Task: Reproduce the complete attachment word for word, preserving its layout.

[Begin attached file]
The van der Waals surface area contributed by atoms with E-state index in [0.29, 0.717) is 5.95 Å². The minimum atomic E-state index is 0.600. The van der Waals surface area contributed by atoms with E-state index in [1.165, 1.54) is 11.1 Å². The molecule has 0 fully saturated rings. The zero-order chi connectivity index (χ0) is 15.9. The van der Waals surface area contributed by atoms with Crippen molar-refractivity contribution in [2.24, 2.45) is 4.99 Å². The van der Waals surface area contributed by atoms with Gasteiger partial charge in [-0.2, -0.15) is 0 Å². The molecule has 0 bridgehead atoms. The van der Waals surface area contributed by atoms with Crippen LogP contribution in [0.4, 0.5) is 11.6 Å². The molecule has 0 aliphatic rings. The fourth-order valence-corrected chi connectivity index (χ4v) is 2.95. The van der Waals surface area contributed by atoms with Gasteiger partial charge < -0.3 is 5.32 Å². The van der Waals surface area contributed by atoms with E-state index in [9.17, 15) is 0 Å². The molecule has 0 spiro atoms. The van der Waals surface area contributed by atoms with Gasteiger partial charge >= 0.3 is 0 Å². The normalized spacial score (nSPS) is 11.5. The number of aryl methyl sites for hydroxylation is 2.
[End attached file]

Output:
The van der Waals surface area contributed by atoms with E-state index in [0.29, 0.717) is 5.95 Å². The minimum atomic E-state index is 0.600. The van der Waals surface area contributed by atoms with E-state index in [1.165, 1.54) is 11.1 Å². The molecule has 0 fully saturated rings. The zero-order chi connectivity index (χ0) is 15.9. The van der Waals surface area contributed by atoms with Crippen molar-refractivity contribution in [2.24, 2.45) is 4.99 Å². The van der Waals surface area contributed by atoms with Gasteiger partial charge in [-0.2, -0.15) is 0 Å². The molecule has 0 bridgehead atoms. The van der Waals surface area contributed by atoms with Crippen LogP contribution in [0.4, 0.5) is 11.6 Å². The molecule has 0 aliphatic rings. The fourth-order valence-corrected chi connectivity index (χ4v) is 2.95. The van der Waals surface area contributed by atoms with Gasteiger partial charge < -0.3 is 5.32 Å². The van der Waals surface area contributed by atoms with E-state index in [9.17, 15) is 0 Å². The molecule has 0 spiro atoms. The van der Waals surface area contributed by atoms with Gasteiger partial charge >= 0.3 is 0 Å². The normalized spacial score (nSPS) is 11.5. The number of aryl methyl sites for hydroxylation is 2.